We wandered through the rest of the island remarking on the great variety of birds and butterflies around us. Then we realized that we were actually in a delightful bird and butterfly refuge! Imagine our surprise and merriment!

A Monarch Butterfly.

A smallish butterfly.

Were we thrilled at the colony of birds living in this old snag of a furry tree? YES!

And then Mother Goose and Husband Goose went searching for an elusive statue… Please come back tomorrow for the next event in our White City adventure!

Montgomery, Alabama 1960. Part 1.

The family of Mother Goose traveled from northern Minnesota to Montgomery in the autumn of 1960 to visit my mother’s brother, Warren Mattson. He was a tall glass of water who easily acquired a hilariously rich southern accent and cowboy boots after he was transplanted there from Minnesota. He had a lot of attitude and a snotty Pomerian pup. Still, his family loved him enough to drive 1,300 miles for a visit.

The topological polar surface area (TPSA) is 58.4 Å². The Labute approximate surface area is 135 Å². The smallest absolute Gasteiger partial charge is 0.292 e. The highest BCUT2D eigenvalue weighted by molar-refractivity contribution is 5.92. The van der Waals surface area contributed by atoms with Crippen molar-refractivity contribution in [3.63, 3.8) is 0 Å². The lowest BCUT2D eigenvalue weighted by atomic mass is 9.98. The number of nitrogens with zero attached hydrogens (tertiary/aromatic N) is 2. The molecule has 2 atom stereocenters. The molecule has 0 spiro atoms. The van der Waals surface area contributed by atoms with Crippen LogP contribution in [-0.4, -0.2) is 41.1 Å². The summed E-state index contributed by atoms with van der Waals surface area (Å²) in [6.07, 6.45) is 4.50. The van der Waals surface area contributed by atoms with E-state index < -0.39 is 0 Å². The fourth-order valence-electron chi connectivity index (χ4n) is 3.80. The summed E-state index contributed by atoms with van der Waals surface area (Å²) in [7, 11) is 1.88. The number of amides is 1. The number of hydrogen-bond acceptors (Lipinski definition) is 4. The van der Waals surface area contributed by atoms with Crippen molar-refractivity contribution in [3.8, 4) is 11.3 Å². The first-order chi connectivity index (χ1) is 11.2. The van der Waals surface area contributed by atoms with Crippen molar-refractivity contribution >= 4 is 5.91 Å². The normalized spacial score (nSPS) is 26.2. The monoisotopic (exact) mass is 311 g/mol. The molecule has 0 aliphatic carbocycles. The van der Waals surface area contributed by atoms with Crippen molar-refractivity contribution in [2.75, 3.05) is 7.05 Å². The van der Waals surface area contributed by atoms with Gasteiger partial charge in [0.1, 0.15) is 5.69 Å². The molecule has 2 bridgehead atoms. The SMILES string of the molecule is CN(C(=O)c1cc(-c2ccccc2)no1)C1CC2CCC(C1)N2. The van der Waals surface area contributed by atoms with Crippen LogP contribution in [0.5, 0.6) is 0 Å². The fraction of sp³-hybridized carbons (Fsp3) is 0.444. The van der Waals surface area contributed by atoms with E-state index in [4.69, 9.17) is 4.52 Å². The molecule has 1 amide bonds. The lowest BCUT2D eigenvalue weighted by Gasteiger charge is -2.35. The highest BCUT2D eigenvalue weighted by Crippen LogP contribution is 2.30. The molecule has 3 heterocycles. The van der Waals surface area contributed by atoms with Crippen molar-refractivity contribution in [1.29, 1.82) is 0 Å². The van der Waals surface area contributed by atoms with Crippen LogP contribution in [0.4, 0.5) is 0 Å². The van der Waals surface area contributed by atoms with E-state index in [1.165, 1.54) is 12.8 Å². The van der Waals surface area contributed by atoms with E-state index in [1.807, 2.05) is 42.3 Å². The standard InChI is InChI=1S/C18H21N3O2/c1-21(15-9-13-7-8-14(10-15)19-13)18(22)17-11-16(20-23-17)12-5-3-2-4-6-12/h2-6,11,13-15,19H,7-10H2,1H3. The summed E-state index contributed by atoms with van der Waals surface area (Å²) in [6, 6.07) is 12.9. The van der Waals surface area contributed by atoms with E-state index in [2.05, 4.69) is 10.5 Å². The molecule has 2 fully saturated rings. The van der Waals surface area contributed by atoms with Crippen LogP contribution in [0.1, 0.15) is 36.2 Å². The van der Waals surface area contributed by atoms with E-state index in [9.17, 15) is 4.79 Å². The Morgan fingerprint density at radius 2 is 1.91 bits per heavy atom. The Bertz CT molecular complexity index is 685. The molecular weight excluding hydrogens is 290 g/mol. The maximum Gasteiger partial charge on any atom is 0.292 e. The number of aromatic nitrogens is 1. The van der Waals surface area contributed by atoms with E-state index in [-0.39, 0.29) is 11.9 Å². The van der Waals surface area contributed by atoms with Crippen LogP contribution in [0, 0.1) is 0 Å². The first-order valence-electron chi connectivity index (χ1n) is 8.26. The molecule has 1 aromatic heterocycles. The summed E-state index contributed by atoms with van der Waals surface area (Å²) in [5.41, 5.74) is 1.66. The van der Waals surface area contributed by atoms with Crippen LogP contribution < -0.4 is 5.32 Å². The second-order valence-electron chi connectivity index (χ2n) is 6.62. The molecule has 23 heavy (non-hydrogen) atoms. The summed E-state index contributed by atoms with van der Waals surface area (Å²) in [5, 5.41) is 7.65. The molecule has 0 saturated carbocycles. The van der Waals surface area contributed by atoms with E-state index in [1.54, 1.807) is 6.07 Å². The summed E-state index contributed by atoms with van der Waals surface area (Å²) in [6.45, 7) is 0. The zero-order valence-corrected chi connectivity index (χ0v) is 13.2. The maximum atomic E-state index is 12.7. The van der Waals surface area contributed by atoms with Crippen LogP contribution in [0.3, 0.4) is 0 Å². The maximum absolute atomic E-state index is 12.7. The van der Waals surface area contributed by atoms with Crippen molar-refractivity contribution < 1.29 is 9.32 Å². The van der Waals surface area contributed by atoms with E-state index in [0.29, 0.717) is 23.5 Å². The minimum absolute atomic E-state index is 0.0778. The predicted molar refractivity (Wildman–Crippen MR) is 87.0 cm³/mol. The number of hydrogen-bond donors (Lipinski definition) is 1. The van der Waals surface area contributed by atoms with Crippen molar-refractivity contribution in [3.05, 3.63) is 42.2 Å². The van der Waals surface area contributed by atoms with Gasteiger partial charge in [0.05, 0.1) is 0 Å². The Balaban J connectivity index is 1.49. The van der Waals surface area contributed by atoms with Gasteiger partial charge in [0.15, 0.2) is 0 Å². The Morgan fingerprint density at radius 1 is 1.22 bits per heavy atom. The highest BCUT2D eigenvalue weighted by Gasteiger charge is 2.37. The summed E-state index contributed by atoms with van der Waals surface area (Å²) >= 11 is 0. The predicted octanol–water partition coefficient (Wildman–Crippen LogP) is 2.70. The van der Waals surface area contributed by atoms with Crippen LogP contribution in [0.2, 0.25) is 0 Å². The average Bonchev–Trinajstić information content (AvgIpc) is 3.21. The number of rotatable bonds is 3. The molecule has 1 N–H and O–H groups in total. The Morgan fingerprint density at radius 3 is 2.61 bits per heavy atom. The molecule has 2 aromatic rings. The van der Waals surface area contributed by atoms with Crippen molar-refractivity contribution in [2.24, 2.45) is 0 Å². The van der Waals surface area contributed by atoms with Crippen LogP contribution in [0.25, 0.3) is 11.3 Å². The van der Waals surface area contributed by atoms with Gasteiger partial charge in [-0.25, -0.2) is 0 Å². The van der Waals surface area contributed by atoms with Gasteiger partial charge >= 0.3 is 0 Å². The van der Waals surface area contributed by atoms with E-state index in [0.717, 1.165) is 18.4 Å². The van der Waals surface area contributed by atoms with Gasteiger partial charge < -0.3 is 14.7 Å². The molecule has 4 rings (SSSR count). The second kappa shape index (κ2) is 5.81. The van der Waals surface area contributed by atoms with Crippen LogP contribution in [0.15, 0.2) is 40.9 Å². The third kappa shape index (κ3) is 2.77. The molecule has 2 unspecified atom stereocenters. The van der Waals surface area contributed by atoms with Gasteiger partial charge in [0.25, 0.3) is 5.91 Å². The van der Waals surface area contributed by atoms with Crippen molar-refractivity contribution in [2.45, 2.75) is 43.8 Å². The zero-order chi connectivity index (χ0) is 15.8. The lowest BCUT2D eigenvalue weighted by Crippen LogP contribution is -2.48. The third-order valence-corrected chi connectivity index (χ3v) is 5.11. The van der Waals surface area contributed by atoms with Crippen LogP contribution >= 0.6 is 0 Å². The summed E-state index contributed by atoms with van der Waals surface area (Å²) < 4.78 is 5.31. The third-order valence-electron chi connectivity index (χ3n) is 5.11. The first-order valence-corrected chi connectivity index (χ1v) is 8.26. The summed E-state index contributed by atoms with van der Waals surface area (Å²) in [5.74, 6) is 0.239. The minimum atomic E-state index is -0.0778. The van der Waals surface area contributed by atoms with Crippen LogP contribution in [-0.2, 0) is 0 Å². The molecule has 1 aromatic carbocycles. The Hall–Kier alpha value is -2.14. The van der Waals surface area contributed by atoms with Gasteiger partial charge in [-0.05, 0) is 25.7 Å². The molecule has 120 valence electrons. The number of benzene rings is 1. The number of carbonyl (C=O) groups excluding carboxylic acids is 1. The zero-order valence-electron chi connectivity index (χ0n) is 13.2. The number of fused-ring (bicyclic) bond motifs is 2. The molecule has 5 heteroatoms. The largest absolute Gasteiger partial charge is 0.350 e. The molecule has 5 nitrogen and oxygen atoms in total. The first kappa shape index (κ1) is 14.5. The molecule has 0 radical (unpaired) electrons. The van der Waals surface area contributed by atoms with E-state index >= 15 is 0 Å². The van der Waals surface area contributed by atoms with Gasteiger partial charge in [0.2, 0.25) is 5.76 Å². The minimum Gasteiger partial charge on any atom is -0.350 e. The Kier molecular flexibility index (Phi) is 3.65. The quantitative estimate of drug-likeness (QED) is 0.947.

Uncle Warnie and his cranky dog.

Uncle Warnie was a fine tour guide. They saw all the main attractions in the capital city of Alabama.

The Capitol Building in Montgomery, Alabama 1960

Today, the Capitol building looks about the same.

Not much has changed on the outside…

The State Department of Archives and History 1960

No doubt they’ve added some archives and history since 1960…

The First White House of the Confederacy, Montgomery, Alabama 1960

Some things change very little over time…

But thankfully, many things do.

I’m hoping you’ll return tomorrow when Mother Goose reveals a shocking picture from 1960 Montgomery. You don’t want to miss this bit of American history.

Mother Goose Did Not Say “Goodbye”

Captain Edward J. Smith